Thinking Tech

Semi-automatic pistol fires two bullets at once

Semi-automatic pistol fires two bullets at once

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The world's first double-barrel semi-automatic handgun can stop a charging bull in it's tracks.

The revolutionary weapon being demonstrated in this video is as close as it gets to having two guns in one.

In honor of the legendary Colt 1911-A1, weapons manufacturer Arsenal Firearms has unveiled the AF2011-AF Double Barrel Pistol, the world's first double-barrel semi-automatic handgun that fires two bullets at once. While the casing, parts and overall exterior has the look and feel of a Colt, the pistol features modifications such as twin barrel design that enable users to load as many as eight .45 caliber rounds (16 bullets). It's essentially akin to melding a pair of the classic handguns together.

Since double-barrel and semi-automatic handguns were conceived as a way of compensating for an inaccurate shot without reloading, there hadn't been much of a reason -- at least functionally -- to combine both technologies in one weapon. Besides, attempts to do so would mean the force of the shot would be off-center, which theoretically would lead to even greater inaccuracy.

The designers at Arsenal firearms claim they have figured a way around this problem. After six months of "intense and round-the-clock 3D designing, stereolithographic modeling and parts machining," they've perfected a handgun that "is not only very pleasing, but very accurate," according to the company's website. Although they haven't revealed how the technology works, their own internal testing demonstrated that shooters were able to accurately strike objects such as an orange located 15 yards away and a watermelon at a distance of 25 yards.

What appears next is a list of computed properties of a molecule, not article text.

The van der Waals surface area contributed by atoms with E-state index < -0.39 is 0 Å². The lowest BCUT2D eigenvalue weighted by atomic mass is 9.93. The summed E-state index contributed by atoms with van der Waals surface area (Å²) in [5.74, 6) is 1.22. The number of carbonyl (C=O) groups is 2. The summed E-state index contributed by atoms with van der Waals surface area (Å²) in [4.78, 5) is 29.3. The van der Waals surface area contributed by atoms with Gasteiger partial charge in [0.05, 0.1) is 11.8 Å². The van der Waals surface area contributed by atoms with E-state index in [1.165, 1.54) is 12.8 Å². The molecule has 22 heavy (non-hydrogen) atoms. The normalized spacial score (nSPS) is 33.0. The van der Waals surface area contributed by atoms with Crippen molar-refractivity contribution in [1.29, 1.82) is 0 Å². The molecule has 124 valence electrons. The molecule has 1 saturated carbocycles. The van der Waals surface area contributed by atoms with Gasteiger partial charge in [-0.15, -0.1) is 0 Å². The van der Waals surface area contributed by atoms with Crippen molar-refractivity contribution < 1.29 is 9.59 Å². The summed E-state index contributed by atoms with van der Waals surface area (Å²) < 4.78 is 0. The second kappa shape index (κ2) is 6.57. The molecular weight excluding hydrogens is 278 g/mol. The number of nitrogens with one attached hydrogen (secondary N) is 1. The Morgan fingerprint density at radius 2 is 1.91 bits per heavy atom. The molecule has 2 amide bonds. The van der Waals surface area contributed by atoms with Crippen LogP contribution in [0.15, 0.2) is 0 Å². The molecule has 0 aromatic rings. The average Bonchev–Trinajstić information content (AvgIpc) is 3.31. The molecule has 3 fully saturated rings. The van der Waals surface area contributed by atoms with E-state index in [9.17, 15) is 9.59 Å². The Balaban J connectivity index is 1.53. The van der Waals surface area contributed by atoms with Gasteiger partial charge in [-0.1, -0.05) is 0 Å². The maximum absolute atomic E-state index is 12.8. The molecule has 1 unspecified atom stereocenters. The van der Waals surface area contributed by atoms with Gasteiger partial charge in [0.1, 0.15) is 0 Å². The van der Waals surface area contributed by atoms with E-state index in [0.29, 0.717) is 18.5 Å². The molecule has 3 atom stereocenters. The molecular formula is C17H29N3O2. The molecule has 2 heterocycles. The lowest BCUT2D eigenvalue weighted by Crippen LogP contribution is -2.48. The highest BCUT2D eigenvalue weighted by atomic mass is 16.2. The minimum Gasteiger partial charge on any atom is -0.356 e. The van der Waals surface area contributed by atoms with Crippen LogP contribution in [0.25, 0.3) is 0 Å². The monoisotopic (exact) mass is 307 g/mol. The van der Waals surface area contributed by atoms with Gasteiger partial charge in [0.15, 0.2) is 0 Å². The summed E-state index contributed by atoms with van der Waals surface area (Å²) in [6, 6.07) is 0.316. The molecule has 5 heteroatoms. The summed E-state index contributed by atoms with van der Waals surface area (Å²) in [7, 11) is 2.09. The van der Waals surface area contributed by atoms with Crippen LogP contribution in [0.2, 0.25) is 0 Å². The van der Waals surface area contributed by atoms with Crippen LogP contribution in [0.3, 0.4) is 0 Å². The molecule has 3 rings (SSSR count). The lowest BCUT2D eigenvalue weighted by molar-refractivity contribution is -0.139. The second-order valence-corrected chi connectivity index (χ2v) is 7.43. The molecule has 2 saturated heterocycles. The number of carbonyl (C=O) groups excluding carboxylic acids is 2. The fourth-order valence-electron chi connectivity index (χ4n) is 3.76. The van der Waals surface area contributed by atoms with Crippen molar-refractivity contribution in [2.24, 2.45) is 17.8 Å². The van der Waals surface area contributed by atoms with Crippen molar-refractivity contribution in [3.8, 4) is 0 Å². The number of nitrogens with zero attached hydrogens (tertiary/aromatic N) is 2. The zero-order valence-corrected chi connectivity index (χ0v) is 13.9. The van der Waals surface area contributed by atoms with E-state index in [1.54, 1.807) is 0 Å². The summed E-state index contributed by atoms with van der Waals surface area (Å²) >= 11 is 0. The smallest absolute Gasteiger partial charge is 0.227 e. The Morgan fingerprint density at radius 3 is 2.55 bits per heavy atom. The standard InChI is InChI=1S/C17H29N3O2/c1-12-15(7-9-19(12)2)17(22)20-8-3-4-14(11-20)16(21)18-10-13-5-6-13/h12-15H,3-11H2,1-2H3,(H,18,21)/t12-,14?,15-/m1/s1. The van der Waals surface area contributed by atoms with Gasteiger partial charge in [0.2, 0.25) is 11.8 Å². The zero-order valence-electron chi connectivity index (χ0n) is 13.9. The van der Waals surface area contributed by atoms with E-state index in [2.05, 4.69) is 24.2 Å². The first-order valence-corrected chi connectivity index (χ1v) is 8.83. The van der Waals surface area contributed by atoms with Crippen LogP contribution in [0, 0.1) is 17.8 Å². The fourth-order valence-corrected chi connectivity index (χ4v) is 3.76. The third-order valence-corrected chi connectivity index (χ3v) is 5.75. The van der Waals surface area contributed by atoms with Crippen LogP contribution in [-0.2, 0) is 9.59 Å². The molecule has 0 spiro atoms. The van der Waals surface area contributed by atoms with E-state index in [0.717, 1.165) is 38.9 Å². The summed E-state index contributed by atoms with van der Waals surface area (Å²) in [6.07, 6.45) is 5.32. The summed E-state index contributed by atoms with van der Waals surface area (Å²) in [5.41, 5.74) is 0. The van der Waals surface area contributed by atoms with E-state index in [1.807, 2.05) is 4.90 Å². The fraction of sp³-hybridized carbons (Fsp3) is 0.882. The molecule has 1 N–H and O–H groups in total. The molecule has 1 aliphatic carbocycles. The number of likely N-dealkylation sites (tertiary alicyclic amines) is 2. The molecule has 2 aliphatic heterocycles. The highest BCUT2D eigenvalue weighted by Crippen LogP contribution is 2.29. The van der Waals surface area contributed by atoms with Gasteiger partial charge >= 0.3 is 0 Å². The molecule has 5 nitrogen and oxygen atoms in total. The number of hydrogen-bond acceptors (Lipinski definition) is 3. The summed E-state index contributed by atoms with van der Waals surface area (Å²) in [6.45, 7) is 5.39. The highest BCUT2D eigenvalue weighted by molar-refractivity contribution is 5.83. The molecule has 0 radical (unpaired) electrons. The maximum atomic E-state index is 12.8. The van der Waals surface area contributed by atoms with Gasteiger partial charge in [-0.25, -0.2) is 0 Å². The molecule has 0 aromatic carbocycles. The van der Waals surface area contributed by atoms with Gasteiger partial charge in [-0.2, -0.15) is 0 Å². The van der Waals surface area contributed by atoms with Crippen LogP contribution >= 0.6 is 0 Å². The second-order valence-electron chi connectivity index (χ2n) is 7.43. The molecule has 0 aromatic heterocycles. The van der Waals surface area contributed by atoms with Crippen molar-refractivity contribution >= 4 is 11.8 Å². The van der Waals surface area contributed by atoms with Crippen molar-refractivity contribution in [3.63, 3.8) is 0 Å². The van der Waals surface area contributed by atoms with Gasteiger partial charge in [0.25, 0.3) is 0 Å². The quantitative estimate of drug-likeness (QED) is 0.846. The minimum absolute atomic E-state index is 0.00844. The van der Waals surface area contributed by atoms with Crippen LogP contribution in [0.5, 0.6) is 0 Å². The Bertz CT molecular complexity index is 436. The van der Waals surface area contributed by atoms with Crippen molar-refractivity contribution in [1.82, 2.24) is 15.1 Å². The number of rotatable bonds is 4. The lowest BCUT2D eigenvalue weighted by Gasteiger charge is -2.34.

And with the force of two rounds, stopping power is said to be "tremendous." One shot would be enough to drop wild animals as large and as fierce as a bull.

There's no word on pricing or whether it would be made available in the U.S. That's because Arsenal Firearms would have to get past some regulatory hurdles, which may prove to be quite difficult.

According to Military Times:

Arsenal plans to bring these to the states, though there are concerns over the pistol’s NFA classification since one pull of the trigger fires multiple rounds. Arsenal employees say their interpretation of the BATF’s regs lead them to think the pistol’s action does not make it a machine gun. Wishful thinking.

What do you think? Is the AF2011-AF technically a machine gun?

(via Arsenal Firearms)

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Tuan Nguyen

Contributing Editor

Contributing Editor Tuan C. Nguyen is a freelance science journalist based in New York City. He has written for the U.S. News and World Report, Fox News, MSNBC, ABC News, AOL, Yahoo! News and LiveScience. Formerly, he was reporter and producer for the technology section of ABCNews.com. He holds degrees from the University of California Los Angeles and the City University of New York's Graduate School of Journalism. Follow him on Twitter. Disclosure